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SCUTTLEBUTT #254 - January 11, 1999

The curmudgeon's computer went "south" last night, which is the reason for this late issue of 'Butt today. Although it is still not fully restored, we have the web stuff and e-mail going well enough to send out this issue of 'Butt. If it hadn't been for my Zip Drive backup, this would have been really ugly. Nonetheless, I lost some of the e-mail I got on Sunday, so if you sent me something important, you just might want to re-send it again.

Despite his upsets yesterday, Australia's Chris Nicholson leads the overall points score after two days of qualifying races in the 49er class. Nicholson won his final race in the wild conditions just off Station Pier, to have an overall scoreboard of 1-4-2-1, just one point less than the fancied American pair of Morgan Larson and Kevin Hall.

The British brothers Andrew and Ian Budgen are in third from the Italians Francesco and Gabriele Bruni. It's brotherly love all over. Fifth are Sydney twins John and Gary Boyd with Jonathan and Charlie McKee in sixth.

LASERS -- World number one ranked Laser sailor, Ben Ainslie of Great Britain today had a perfect score in trying conditions on Port Phillip Bay, winning races three and four of the 1999 World Laser Championship. Sailed from Royal Melbourne Yacht Squadron at St Kilda, Ainslie excelled in the heavy conditions, where winds gusted to 30 knots, kicking up short, steep waves.

Flight 1 Flight 2
1. Ben Ainslie (GBR) Roope Suomalianen (FIN)
2. Maciej Grabowski (POL) Andonis Bougiouris (GRE)
3. Robert Scheidt (BRA) Brendan Casey (AUS)
4. Michael Blackburn (AUS) Karl Suneson (SWE)
5. Daniel Birgmark (SWE) Brett Beyer (AUS)

Flight 1 Flight 2
1. Ben Ainslie (GBR) Brendan Casey (AUS)
2. Serge Kats (NED) Robert Scheidt (BRA)
3. Michael Blackburn (AUS) Fredrik Westman (FIN)
4. Nik Burfoot (NZL) Jim Taylor (GBR)
5. Anthony Merrington (AUS) Peder Ronholt (DEN)

For the first time ever at an Olympic class World Championship, ISAF officials yesterday carried out a random drug test. Six Laser sailors were chosen after sailing yesterday and we are hopeful that no results will be known! Usually, the only time we are alerted to the outcomes of this procedure is when a test comes back positive.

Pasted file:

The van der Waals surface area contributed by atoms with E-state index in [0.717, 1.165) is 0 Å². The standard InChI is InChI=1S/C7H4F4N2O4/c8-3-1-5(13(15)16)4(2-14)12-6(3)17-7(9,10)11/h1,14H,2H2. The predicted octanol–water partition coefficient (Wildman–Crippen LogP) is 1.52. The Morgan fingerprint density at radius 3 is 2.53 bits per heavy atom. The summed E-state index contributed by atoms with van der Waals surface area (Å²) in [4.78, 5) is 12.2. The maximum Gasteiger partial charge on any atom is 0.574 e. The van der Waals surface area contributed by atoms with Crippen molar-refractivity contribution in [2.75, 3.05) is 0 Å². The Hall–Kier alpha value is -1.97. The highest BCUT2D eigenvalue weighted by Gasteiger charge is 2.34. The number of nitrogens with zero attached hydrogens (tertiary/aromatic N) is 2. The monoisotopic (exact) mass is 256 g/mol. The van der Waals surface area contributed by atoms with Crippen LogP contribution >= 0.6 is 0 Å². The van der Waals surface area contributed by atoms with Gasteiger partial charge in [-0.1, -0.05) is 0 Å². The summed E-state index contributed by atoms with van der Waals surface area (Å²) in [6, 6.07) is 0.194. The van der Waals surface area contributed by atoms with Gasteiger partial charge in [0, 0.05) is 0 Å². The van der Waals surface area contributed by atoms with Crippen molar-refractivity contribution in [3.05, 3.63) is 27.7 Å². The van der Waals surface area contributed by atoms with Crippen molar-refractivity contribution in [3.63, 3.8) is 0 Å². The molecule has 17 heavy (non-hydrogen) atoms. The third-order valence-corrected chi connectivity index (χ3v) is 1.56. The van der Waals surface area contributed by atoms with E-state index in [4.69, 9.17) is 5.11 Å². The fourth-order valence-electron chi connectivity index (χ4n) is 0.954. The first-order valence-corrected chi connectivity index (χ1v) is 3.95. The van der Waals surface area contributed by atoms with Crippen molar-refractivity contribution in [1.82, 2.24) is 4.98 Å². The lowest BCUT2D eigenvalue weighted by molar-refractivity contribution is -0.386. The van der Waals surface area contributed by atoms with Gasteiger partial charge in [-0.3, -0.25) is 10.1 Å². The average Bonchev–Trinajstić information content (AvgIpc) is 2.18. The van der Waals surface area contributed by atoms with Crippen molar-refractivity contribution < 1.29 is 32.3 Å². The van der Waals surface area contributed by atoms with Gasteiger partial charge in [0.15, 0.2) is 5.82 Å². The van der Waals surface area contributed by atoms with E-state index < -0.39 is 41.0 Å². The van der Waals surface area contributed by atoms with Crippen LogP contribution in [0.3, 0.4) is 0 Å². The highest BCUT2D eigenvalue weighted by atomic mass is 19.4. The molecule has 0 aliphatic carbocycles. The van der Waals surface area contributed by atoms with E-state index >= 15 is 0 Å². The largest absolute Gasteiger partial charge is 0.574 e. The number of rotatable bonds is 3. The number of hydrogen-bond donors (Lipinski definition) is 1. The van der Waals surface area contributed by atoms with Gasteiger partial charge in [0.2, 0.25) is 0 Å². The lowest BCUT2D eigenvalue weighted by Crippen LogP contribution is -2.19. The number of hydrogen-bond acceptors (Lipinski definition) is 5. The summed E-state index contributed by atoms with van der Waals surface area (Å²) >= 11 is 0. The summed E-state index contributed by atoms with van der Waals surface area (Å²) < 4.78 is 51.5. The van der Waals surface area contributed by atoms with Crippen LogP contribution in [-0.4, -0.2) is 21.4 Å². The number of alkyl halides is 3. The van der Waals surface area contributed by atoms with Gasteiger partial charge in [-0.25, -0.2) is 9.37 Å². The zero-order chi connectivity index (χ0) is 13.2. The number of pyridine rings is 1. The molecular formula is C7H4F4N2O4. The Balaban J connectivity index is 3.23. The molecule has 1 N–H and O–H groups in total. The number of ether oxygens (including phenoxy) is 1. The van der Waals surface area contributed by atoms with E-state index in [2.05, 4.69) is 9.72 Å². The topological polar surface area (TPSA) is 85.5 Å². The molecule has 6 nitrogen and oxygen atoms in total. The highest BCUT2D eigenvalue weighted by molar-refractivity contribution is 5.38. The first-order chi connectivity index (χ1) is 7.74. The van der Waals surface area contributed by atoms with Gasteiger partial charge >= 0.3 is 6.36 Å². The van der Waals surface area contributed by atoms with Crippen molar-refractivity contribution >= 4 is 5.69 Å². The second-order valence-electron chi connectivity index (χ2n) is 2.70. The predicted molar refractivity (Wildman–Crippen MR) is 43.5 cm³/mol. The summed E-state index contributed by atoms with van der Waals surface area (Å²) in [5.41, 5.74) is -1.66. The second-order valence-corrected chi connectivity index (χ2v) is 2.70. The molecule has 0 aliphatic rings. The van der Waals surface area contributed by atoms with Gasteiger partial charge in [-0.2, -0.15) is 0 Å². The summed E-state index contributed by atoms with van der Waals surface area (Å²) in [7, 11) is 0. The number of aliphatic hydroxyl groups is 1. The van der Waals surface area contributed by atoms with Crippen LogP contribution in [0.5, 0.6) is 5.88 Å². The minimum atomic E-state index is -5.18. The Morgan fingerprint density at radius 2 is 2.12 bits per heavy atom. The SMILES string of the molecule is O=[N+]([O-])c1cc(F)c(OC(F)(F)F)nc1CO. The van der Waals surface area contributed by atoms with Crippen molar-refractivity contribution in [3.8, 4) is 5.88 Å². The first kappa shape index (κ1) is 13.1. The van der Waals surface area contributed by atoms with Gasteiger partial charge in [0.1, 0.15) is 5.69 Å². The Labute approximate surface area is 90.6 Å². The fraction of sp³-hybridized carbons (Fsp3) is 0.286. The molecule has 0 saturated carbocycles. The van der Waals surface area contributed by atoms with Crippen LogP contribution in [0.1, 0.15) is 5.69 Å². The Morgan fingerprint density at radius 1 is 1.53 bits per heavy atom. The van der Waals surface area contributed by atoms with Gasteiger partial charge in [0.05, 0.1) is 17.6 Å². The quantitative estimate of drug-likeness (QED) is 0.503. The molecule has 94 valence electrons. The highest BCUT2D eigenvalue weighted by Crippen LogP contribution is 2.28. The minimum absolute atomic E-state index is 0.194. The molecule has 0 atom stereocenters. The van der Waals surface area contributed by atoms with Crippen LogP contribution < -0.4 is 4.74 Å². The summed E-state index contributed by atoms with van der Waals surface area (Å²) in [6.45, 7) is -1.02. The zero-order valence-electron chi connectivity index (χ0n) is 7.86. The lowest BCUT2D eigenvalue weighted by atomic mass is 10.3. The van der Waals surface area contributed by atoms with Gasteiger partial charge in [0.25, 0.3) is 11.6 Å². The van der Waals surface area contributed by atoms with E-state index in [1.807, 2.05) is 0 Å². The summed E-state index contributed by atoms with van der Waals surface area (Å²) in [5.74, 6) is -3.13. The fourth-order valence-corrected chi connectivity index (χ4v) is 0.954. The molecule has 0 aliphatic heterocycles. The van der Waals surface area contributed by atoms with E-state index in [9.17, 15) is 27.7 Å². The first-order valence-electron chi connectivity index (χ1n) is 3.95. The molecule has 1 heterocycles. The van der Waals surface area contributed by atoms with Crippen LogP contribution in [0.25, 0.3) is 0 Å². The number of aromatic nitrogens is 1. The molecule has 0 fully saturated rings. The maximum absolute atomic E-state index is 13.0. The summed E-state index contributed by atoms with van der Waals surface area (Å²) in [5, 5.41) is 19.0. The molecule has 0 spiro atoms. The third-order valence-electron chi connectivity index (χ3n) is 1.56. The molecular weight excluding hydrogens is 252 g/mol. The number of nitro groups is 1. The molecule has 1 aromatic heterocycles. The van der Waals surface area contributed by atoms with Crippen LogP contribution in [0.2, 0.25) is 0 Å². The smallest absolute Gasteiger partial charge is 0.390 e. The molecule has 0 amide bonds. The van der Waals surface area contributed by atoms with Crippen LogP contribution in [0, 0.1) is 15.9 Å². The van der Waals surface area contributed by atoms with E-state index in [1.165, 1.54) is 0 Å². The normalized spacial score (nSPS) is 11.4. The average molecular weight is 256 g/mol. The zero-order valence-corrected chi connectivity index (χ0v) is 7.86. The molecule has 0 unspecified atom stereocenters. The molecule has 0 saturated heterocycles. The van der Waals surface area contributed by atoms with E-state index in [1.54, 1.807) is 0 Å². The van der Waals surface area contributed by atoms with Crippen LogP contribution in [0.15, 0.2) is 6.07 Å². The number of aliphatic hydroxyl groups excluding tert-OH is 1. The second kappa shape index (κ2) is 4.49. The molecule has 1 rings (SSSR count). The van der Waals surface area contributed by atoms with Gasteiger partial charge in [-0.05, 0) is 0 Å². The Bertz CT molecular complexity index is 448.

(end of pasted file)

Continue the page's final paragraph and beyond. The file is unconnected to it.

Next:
SOLING -- In a heavy weather race that saw the lead change hands three times, American Jeff Madrigali today won an aggressively sailed second race of the world championship for the 99 Worlds on Melbourne's Port Phillip. Sailing in a 20-25 knot south-westerly with lumpy seas, Madrigali and his crew, Craig Healy and Hartwell Jordon, came from third at the end of the first leg to take the lead on the second mark. With the margin of the first boat never greater than 35 seconds, the Americans led around the second last mark by 8 seconds, to take over the lead from Dutchman Roy Heiner and his crew of Peter van Niekerk and Dirk de Ridder who had led from the second mark.

The American, who was silver medallist in the Soling class at the Atlanta Olympics, got the gun by just 22 seconds from Heiner, third going to Denmark's Stig Westergaard and his crew of Jens Bolsen Moller and Bjorn Westergaard. In the second race, Heiner, who won a silver medal in the Finn class at Atlanta, scored his first win of the series, beating world match racing champion Jochen Schuemann. The full story.

AmericaOne, the San Francisco-based challenger for America's Cup XXX, began a two-month intensive training program on the Hauraki Gulf today. It is the team's first sail together since their training boat OneAustralia arrived in New Zealand last month. Skipper Paul Cayard and tactician John Kostecki took the sailing team through their paces on the waters of the actual America's Cup 2000 race course, where AmericaOne will continue to benchmark the computational and meteorological data they have gathered from the Gulf over the past three years.

AmericaOne's team currently in New Zealand, including shore crew and support staff, includes: Sailing Team: Bil Bates, Josh Belsky, Curtis Blewett, Paul Cayard, Sean Clarkson, Justin Clougher, Kevin Hall, Robert Hook, Terry Hutchinson, Mark Keenan, John Kostecki, Paul Larkin, Morgan Larson, Pablo Marquez, Moose McClintoch, Bruce Nelson, Carter Perrin, Rolfie Steitz and Morgan Turbovich.

Shore Team: Don Anderson, Mark Cosby, Brad Fitzgerald and Brett Healy. Support Staff: Gina von Esmarch, Bob Billingham, Carol Ann Henderson, Sarah O'Kane, and Kevin Reeds. -- Gina von Esmarch The full story.

Led by US SAILING's Olympic Director Jonathan Harley (Middletown, R.I.), a strong U.S. delegation '99 Melbourne World Sailing Championships includes coaches Gary Bodie (Hampton, Va.), Luther Carpenter (New Orleans, La.) and Skip Whyte (Bristol, R.I.), along with the following sailors, listed by class: